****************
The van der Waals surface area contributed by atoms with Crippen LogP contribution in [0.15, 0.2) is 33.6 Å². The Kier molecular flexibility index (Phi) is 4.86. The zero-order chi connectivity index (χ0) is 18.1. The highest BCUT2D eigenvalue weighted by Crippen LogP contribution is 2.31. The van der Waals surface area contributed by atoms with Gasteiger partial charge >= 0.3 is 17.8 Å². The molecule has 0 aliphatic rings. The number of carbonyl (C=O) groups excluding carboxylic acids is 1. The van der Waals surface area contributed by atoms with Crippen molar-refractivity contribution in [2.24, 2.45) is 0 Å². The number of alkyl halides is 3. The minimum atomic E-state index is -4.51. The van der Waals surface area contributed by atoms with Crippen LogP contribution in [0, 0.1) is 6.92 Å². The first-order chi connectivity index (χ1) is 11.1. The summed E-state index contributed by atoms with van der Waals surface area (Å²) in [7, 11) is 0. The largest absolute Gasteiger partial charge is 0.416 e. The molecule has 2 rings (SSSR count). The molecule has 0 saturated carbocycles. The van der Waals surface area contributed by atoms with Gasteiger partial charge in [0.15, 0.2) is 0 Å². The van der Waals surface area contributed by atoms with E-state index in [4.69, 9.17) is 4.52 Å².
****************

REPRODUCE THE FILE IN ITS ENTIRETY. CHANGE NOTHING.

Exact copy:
The van der Waals surface area contributed by atoms with Crippen LogP contribution in [0.15, 0.2) is 33.6 Å². The Kier molecular flexibility index (Phi) is 4.86. The zero-order chi connectivity index (χ0) is 18.1. The highest BCUT2D eigenvalue weighted by Crippen LogP contribution is 2.31. The van der Waals surface area contributed by atoms with Gasteiger partial charge >= 0.3 is 17.8 Å². The molecule has 0 aliphatic rings. The number of carbonyl (C=O) groups excluding carboxylic acids is 1. The van der Waals surface area contributed by atoms with Crippen molar-refractivity contribution in [2.24, 2.45) is 0 Å². The number of alkyl halides is 3. The minimum atomic E-state index is -4.51. The van der Waals surface area contributed by atoms with Crippen LogP contribution in [0, 0.1) is 6.92 Å². The first-order chi connectivity index (χ1) is 11.1. The summed E-state index contributed by atoms with van der Waals surface area (Å²) in [7, 11) is 0. The largest absolute Gasteiger partial charge is 0.416 e. The molecule has 2 rings (SSSR count). The molecule has 0 saturated carbocycles. The van der Waals surface area contributed by atoms with Gasteiger partial charge in [0.15, 0.2) is 0 Å². The van der Waals surface area contributed by atoms with E-state index in [4.69, 9.17) is 4.52 Å².